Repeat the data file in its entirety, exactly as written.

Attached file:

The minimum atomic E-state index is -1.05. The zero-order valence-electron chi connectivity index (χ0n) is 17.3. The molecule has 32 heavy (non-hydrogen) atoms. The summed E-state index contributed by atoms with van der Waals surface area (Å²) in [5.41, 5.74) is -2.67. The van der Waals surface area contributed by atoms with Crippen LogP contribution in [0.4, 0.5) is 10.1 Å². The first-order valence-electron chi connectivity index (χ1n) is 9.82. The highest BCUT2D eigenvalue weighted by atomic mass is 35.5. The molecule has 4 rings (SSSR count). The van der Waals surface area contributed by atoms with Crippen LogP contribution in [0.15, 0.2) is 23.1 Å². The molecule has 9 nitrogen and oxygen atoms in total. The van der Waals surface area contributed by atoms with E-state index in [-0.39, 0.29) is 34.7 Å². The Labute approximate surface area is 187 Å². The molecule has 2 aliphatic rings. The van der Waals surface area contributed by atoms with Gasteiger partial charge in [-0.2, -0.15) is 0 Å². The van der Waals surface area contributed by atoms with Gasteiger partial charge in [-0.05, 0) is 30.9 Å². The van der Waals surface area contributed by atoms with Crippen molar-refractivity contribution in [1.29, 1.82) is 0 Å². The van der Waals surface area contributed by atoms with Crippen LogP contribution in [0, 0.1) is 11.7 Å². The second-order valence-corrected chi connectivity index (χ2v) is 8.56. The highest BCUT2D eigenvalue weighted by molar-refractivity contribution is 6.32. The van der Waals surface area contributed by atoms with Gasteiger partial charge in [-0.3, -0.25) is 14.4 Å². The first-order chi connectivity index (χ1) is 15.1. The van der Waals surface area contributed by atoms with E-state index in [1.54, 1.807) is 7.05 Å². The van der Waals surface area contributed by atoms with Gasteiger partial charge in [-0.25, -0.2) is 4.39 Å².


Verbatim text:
The minimum atomic E-state index is -1.05. The zero-order valence-electron chi connectivity index (χ0n) is 17.3. The molecule has 32 heavy (non-hydrogen) atoms. The summed E-state index contributed by atoms with van der Waals surface area (Å²) in [5.41, 5.74) is -2.67. The van der Waals surface area contributed by atoms with Crippen LogP contribution in [0.4, 0.5) is 10.1 Å². The first-order valence-electron chi connectivity index (χ1n) is 9.82. The highest BCUT2D eigenvalue weighted by atomic mass is 35.5. The molecule has 4 rings (SSSR count). The van der Waals surface area contributed by atoms with Crippen LogP contribution in [0.15, 0.2) is 23.1 Å². The molecule has 9 nitrogen and oxygen atoms in total. The van der Waals surface area contributed by atoms with E-state index in [-0.39, 0.29) is 34.7 Å². The Labute approximate surface area is 187 Å². The molecule has 2 aliphatic rings. The van der Waals surface area contributed by atoms with Gasteiger partial charge in [-0.2, -0.15) is 0 Å². The van der Waals surface area contributed by atoms with Gasteiger partial charge in [-0.05, 0) is 30.9 Å². The van der Waals surface area contributed by atoms with Crippen molar-refractivity contribution in [1.29, 1.82) is 0 Å². The van der Waals surface area contributed by atoms with Crippen LogP contribution in [0, 0.1) is 11.7 Å². The second-order valence-corrected chi connectivity index (χ2v) is 8.56. The highest BCUT2D eigenvalue weighted by molar-refractivity contribution is 6.32. The van der Waals surface area contributed by atoms with Gasteiger partial charge in [-0.3, -0.25) is 14.4 Å². The first-order chi connectivity index (χ1) is 15.1. The van der Waals surface area contributed by atoms with E-state index in [1.54, 1.807) is 7.05 Å². The van der Waals surface area contributed by atoms with Gasteiger partial charge in [-0.25, -0.2) is 4.39 Å².